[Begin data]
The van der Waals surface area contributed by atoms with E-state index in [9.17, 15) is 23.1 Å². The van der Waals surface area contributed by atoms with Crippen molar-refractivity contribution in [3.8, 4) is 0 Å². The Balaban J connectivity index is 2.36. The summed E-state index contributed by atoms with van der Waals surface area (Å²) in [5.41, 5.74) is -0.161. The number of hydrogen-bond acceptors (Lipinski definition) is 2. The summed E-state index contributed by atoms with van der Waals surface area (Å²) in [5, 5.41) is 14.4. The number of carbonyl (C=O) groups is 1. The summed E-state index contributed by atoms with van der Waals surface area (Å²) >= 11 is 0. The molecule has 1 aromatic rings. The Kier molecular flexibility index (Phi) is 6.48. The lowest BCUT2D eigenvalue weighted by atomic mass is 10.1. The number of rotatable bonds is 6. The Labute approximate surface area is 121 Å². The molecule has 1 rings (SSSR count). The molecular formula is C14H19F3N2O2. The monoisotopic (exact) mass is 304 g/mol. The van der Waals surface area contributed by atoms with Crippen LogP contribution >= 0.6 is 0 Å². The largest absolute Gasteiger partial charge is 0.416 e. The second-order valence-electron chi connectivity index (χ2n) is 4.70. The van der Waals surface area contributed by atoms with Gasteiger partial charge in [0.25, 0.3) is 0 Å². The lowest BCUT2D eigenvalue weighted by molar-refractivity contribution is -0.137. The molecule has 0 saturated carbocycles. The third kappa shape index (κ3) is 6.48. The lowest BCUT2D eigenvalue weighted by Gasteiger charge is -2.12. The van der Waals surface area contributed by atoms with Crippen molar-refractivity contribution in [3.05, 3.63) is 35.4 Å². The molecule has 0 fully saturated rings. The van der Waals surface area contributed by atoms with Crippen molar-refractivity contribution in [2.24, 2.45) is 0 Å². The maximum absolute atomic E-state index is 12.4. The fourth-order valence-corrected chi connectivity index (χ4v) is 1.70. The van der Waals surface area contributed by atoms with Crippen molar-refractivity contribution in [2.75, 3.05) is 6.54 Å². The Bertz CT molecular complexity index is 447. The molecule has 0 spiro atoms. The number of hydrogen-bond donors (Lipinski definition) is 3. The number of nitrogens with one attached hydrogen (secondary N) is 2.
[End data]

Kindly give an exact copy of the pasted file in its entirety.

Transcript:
The van der Waals surface area contributed by atoms with E-state index in [9.17, 15) is 23.1 Å². The van der Waals surface area contributed by atoms with Crippen molar-refractivity contribution in [3.8, 4) is 0 Å². The Balaban J connectivity index is 2.36. The summed E-state index contributed by atoms with van der Waals surface area (Å²) in [5.41, 5.74) is -0.161. The number of hydrogen-bond acceptors (Lipinski definition) is 2. The summed E-state index contributed by atoms with van der Waals surface area (Å²) in [5, 5.41) is 14.4. The number of carbonyl (C=O) groups is 1. The summed E-state index contributed by atoms with van der Waals surface area (Å²) >= 11 is 0. The molecule has 1 aromatic rings. The Kier molecular flexibility index (Phi) is 6.48. The lowest BCUT2D eigenvalue weighted by atomic mass is 10.1. The number of rotatable bonds is 6. The Labute approximate surface area is 121 Å². The molecule has 1 rings (SSSR count). The molecular formula is C14H19F3N2O2. The monoisotopic (exact) mass is 304 g/mol. The van der Waals surface area contributed by atoms with Crippen LogP contribution >= 0.6 is 0 Å². The largest absolute Gasteiger partial charge is 0.416 e. The second-order valence-electron chi connectivity index (χ2n) is 4.70. The van der Waals surface area contributed by atoms with Gasteiger partial charge in [0.25, 0.3) is 0 Å². The lowest BCUT2D eigenvalue weighted by molar-refractivity contribution is -0.137. The molecule has 0 saturated carbocycles. The third kappa shape index (κ3) is 6.48. The lowest BCUT2D eigenvalue weighted by Gasteiger charge is -2.12. The van der Waals surface area contributed by atoms with Crippen molar-refractivity contribution in [3.05, 3.63) is 35.4 Å². The molecule has 0 fully saturated rings. The van der Waals surface area contributed by atoms with Crippen molar-refractivity contribution in [2.24, 2.45) is 0 Å². The maximum absolute atomic E-state index is 12.4. The fourth-order valence-corrected chi connectivity index (χ4v) is 1.70. The van der Waals surface area contributed by atoms with Crippen molar-refractivity contribution in [2.75, 3.05) is 6.54 Å². The Bertz CT molecular complexity index is 447. The molecule has 0 spiro atoms. The number of hydrogen-bond donors (Lipinski definition) is 3. The number of nitrogens with one attached hydrogen (secondary N) is 2.